Technology alone isn’t the solution: on the air pollution crisis

Explaining urban air pollution:

  • Urban air pollution refers largely to the mixture of gases and small particles in the lowest hundred or so metres, a result of human activity associated with vehicles, road dust, domestic cooking and heating, power plants and other industries nearby, diesel generator sets, and the open burning of waste.
  • In Delhi, in recent weeks, concentrations of particulates below 2.5 thousandths of a millimetre in size, which settle deep in the lungs, were 22 times the World Health Organisation (WHO) standard.
  • In November 2016, they were 16 times the standard. Other cities are slightly better, but still worse than the standard.
  • Polluting gases are mostly colourless and odourless and include carbon monoxide, oxides of sulphur and nitrogen, ozone, and volatile organic compounds.
  • Monitoring air pollution requires well-calibrated and spatially well-represented networks of measurement equipment, which do not exist in most parts of India.
  • It is logical to expect things to get worse before they improve. Air pollution depends on meteorological factors, but primarily on how much is emitted.
  • This is the number of polluters times the rate of emissions per source. In principle, the amount of pollution from each brick kiln, truck or two-wheeler, car, power plant or field can be estimated. The total pollution is the sum of all the activities times the pollution per activity.
  • We already know that the number of polluters will rise with population and economic growth. The trick has been to try to find ways to reduce the emissions per activity, referred to as emissions intensity.
  • Emissions intensity can be divided into technological and non-technological elements. In cars, for instance, engine technology that uses less polluting fuels could improve efficiency.
  • Cars now offer the tantalising prospect of reducing emissions intensity to zero, with battery and other energy-storage technologies. But it will take at least three decades for the current fleet to turn over sufficiently towards zero-emission vehicles, before their contribution to air pollution reduces significantly.
  • However, this is not sufficient if the total number of cars increases or people drive a lot more.
  • It is vital, therefore, to pay attention to non-technological aspects such as urban planning, to reduce driving, and to increase cycling, walking, and use of public transport.
  • The need for travel may also have to go down by voluntary reductions in consumption, not viewed as loss of welfare but rather as opportunities to enhance leisure time, health, and recreation. This would be a reduction in activity, not just in emissions intensity.

Policies needed:

  • It would be criminal to ignore the plight of millions who are likely to have severely compromised lives because of excessive air pollution.
  • Using the best available technologies for various sources is absolutely essential. Other ways of reducing emissions intensity are also needed.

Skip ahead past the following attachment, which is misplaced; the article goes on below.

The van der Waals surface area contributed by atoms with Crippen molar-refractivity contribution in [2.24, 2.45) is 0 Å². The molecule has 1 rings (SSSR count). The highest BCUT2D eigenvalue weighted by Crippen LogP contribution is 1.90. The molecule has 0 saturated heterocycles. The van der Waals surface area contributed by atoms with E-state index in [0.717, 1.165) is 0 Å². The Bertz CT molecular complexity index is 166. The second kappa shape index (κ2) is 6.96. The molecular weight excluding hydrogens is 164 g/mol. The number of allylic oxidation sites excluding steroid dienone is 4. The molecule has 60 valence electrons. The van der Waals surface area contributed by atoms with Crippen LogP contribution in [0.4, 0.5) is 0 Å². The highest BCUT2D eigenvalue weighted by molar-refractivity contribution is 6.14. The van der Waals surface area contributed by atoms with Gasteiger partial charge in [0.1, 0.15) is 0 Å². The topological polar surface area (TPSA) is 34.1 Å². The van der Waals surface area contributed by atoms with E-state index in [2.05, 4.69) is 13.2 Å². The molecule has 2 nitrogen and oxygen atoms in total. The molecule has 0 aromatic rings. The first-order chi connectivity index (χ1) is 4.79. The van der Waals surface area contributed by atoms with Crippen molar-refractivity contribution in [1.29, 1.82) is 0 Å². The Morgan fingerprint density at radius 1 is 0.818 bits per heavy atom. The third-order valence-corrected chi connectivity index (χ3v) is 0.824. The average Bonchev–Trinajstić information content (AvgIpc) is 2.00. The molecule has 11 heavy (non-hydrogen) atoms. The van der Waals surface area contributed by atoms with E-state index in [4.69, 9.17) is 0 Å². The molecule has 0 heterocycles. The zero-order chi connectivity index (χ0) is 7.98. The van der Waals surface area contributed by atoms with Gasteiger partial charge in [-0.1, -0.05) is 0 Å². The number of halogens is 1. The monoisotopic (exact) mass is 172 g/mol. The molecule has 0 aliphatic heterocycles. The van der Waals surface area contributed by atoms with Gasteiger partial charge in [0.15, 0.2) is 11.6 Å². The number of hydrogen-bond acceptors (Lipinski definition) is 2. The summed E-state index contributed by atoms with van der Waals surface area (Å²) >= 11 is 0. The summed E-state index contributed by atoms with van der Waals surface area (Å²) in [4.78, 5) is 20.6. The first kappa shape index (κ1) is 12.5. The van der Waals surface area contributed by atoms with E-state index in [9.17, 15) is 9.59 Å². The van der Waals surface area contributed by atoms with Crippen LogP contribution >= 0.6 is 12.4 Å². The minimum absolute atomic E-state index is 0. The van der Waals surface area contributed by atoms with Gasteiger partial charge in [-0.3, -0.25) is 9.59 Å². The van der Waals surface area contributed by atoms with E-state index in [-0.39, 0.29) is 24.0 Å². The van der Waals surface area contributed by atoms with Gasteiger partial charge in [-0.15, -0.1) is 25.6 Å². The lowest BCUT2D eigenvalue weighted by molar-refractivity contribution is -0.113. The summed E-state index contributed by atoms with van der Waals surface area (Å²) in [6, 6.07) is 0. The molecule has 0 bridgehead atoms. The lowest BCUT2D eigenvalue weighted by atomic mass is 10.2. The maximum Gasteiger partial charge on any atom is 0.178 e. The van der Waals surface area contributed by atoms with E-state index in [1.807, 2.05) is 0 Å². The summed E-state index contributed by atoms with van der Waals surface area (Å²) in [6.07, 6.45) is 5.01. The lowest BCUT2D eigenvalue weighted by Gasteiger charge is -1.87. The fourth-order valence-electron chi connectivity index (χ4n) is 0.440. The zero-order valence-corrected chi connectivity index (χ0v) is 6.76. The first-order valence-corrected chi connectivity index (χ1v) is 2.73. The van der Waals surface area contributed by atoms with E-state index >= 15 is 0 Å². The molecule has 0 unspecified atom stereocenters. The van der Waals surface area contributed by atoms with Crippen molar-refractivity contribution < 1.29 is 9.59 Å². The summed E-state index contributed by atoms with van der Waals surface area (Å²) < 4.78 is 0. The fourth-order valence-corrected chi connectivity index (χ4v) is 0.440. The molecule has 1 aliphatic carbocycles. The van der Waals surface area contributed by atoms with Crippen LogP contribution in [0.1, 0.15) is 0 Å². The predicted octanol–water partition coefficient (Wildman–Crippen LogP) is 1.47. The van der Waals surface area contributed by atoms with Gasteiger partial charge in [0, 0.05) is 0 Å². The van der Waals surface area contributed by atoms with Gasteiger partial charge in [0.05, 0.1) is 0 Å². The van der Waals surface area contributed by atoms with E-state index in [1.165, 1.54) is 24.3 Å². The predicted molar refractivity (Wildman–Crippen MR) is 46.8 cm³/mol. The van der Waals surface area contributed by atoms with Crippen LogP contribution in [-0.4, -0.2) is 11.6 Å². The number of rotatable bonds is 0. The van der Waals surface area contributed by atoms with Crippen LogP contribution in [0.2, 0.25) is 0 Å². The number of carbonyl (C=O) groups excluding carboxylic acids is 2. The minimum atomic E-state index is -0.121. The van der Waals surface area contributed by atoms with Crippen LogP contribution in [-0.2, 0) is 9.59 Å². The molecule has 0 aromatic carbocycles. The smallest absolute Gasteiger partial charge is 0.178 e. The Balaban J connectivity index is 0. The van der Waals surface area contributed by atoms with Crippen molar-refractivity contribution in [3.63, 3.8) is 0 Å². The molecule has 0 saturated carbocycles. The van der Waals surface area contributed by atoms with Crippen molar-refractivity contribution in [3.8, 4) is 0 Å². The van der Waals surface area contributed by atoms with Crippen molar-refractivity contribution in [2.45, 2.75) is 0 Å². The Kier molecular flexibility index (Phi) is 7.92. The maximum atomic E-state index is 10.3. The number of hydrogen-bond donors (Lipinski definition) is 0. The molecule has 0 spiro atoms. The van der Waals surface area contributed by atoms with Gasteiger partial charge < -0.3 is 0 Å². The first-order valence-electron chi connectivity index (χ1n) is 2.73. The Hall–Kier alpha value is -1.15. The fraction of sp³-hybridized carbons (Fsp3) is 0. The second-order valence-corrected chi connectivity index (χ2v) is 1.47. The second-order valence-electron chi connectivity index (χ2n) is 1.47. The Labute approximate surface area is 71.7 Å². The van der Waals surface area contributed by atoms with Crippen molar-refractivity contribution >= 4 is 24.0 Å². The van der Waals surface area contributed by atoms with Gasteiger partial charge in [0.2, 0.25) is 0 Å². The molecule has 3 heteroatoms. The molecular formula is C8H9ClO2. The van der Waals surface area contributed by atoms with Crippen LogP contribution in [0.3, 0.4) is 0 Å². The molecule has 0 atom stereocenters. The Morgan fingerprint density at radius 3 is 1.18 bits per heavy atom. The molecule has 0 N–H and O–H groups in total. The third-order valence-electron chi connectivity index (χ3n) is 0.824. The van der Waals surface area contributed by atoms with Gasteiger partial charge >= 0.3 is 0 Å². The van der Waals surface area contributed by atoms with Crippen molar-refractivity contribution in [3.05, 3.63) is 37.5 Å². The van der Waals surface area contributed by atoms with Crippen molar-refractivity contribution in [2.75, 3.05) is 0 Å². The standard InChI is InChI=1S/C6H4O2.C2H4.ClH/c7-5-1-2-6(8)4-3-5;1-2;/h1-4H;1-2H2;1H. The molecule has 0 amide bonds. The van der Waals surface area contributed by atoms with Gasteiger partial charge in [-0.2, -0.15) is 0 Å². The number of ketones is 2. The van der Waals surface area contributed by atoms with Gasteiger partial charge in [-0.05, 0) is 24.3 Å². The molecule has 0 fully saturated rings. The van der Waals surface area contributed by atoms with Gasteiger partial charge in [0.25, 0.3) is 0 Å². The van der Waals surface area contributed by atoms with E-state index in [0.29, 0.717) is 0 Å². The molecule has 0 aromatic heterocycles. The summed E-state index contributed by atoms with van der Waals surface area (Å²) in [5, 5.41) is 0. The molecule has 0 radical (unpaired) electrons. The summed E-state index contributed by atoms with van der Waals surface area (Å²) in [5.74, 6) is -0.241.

• But, it is just as important to take back urban space for use by people, not their machines. This would mean a great reimagining and rethinking of urban space with expanded walking, non-motorised cycling, waterways, and footpaths.
  • Many cities in Southeast Asia, Europe and the Americas have shown how this can be done, and several Indian mayors and bureaucrats are already familiar with these models.
  • There are also opportunities to reduce polluting activities in other sectors such as power generation and industrial production. This would mean reducing emissions intensity, but also avoiding certain activities or substituting them with others. Such approaches also offer co-benefits such as improved health, reduced carbon emissions and new forms of collaboration across social class.
  • Policymakers now rely almost entirely on technology, technologists and technocratic views by economists for policymaking, thus offering a limited view of the problem and its solutions.
  • They also need to overcome the corruptive and overwhelming influence of motor vehicle manufacturers, power producers, developers, and other large stakeholders on decisions taken.
  • While small changes in a few cities and some protests have been seen, other transformative movements are needed by voters in partnership with social institutions to take back urban space.
  • There are many reasons why there could be political support for policies to promote more democratically driven land use and transport.
  • Mainly, this is because alliances can potentially be made across many social classes.
  • Unlike water pollution, where the better off can buy or use filtered water, the rich cannot pay their way out of air pollution. While they may not be as exposed to the worst levels suffered by the very poor living in informal settlements on roadsides, filters and hermetically sealed living spaces offer only temporary reductions and the fantasy of clean air.
  • In fact, ozone, a dangerous air pollutant, can eat into filters, just as badly as it can destroy the lungs of even healthy youth.
  • It is not ethically appropriate to delay the resolution of deadly air pollution in cities for an entire generation that would suffer greatly in the interim.
  • If there are sustainable modes that are worth pursuing, why not have more living laboratories of such social experiments around land use and transport?


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